While he declined to disclose a target, Enercon has already secured close to €100 million from two insurers as anchor investors for Enercon Wind Onshore Deutschland I, which, according to the spokesman, has a 25-year investment horizon.
Its first investment will be in five operational German wind farms, equipped with Enercon’s wind energy converters that the company will service and maintain throughout the investment period.
“Why only microfinance for women? I want women in infrastructure early on in the supply chain… to access the millions and the hundreds of millions … women as contractors, heads and owners of big infrastructure companies and projects”
Dr Amani Abou-Zeid, Commissioner Infrastructure & Energy, African Union, pleads for the need to open up infrastructure development in Africa to a diverse talent pool.
KKR poaches US ‘green team’ from CapDyn
A trio of Capital Dynamics clean-energy veterans have decamped to KKR’s global infrastructure team, as the latter seeks to boost its renewables and energy transition investments across North America.
Tim Short and Benoit Allehaut have joined KKR as managing directors, with Benjamin Droz coming on board as a principal. Short and Allehaut were MDs at CapDyn’s Clean Energy Infrastructure team, where they executed on more than $14 billion of investments. Droz was a VP.
“Tim, Benoit and Ben’s deep expertise and experience in renewables, storage and electrification will greatly contribute to our investments in support of a clean energy future,” said Brandon Freiman, KKR’s head of North American infrastructure.
KKR is no stranger to the sector, having executed on some $19.5 billion of renewables investments, with a capacity of 12.5GW, over the past 10 years.
Gas sparks German LP into life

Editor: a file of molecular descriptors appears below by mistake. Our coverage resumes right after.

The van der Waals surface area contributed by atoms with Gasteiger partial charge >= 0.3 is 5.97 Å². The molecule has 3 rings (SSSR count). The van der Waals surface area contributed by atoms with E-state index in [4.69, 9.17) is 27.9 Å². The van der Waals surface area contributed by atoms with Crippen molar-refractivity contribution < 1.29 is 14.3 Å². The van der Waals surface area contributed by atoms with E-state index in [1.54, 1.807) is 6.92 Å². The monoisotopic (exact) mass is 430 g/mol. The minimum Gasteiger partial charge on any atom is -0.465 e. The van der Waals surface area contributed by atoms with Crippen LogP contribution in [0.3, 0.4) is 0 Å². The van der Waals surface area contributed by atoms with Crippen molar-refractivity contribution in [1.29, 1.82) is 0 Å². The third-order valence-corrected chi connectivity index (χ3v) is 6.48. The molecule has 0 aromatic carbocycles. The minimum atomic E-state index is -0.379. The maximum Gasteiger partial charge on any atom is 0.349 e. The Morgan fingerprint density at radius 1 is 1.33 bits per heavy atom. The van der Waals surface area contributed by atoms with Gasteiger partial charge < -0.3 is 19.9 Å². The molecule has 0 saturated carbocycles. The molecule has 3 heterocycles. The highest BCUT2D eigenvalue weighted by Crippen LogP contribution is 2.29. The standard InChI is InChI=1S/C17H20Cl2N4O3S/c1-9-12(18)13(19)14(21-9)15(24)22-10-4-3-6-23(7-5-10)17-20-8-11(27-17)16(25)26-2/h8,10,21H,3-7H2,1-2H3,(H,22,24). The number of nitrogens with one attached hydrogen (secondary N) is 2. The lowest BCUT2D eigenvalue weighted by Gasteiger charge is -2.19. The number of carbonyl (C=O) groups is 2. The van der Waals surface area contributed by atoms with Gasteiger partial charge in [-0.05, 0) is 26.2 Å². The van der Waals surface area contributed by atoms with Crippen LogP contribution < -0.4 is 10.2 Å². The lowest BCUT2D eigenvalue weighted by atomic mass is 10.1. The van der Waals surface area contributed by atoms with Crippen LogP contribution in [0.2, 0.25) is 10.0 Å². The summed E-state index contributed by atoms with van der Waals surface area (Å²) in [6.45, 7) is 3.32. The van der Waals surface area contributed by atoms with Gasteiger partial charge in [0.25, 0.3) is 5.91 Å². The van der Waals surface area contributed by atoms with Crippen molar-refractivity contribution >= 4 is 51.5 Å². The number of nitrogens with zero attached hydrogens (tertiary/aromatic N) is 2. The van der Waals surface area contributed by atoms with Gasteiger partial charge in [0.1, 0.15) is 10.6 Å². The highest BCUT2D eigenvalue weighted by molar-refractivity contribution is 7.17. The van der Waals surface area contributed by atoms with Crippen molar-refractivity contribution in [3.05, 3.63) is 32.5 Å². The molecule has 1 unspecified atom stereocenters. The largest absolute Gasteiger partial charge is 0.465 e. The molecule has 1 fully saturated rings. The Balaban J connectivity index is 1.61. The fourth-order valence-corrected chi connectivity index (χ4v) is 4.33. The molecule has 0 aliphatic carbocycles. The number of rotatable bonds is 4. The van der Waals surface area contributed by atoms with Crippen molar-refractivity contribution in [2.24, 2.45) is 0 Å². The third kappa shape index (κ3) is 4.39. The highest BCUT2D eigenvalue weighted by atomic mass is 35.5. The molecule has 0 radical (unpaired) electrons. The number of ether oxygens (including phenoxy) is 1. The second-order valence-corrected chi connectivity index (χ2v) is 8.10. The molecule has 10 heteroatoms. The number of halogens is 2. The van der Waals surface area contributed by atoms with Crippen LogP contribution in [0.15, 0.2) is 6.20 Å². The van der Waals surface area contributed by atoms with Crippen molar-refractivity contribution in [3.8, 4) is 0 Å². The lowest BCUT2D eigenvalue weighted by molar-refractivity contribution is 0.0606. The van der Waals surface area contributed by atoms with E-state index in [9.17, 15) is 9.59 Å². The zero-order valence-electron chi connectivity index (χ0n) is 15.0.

Germany’s largest public insurer, Versicherungskammer Group, has made its first foray into direct infrastructure investments with the acquisition of Ferngas for €720 million.
Ferngas operates a high-pressure German gas distribution and transmission network spanning more than 3,000km in Versicherungskammer’s home state of Bavaria and Thuringia, as well as parts of Hesse, Saxony and Saxony-Anhal. It was formed from the merger of Ferngas Nordbayern and Erdgasversorgungsgesellschaft Thüringen-Sachsewas, both acquired by First Sentier Investors’ European Diversified Infrastructure Fund in 2013 and 2014, respectively (when the GP was still known as First State Investments).
Not long after those deals, market sources told Infrastructure Investor the transactions “broke records” in terms of both regulated asset base and EBITDA multiples in Germany.
Isabella Pfaller, board member of the Versicherungskammer, described the deal as a “remarkable transaction”. It’s certainly not baby steps for the insurer.
EIG strikes $12.4bn deal for ‘marquee’ asset
EIG Global Energy Partners has followed the likes of Global Infrastructure Partners, Brookfield Asset Management, KKR and BlackRock Real Assets by flocking to the Middle East, as the sale of state-owned oil pipeline assets continues.
The DC-based firm has struck a deal with Saudi Arabia’s oil giant Aramco, paying $12.4 billion to acquire a 49 percent stake in a new unit, Aramco Oil Pipelines, holding the country’s crude oil pipeline network, with rights to 25 years of tariff payments. The deal does not have any conditions on how much oil is produced by Aramco, EIG said.
Blair Thomas, EIG’s chairman and chief executive, hailed the deal as an “extraordinary opportunity” to invest in a “marquee global infrastructure asset”. Indeed, as US midstream struggles, have the infrastructure titans found a new home?
Subscribe now and get The Pipeline delivered to your inbox each week. To find out how, email our team: firstname.lastname@example.org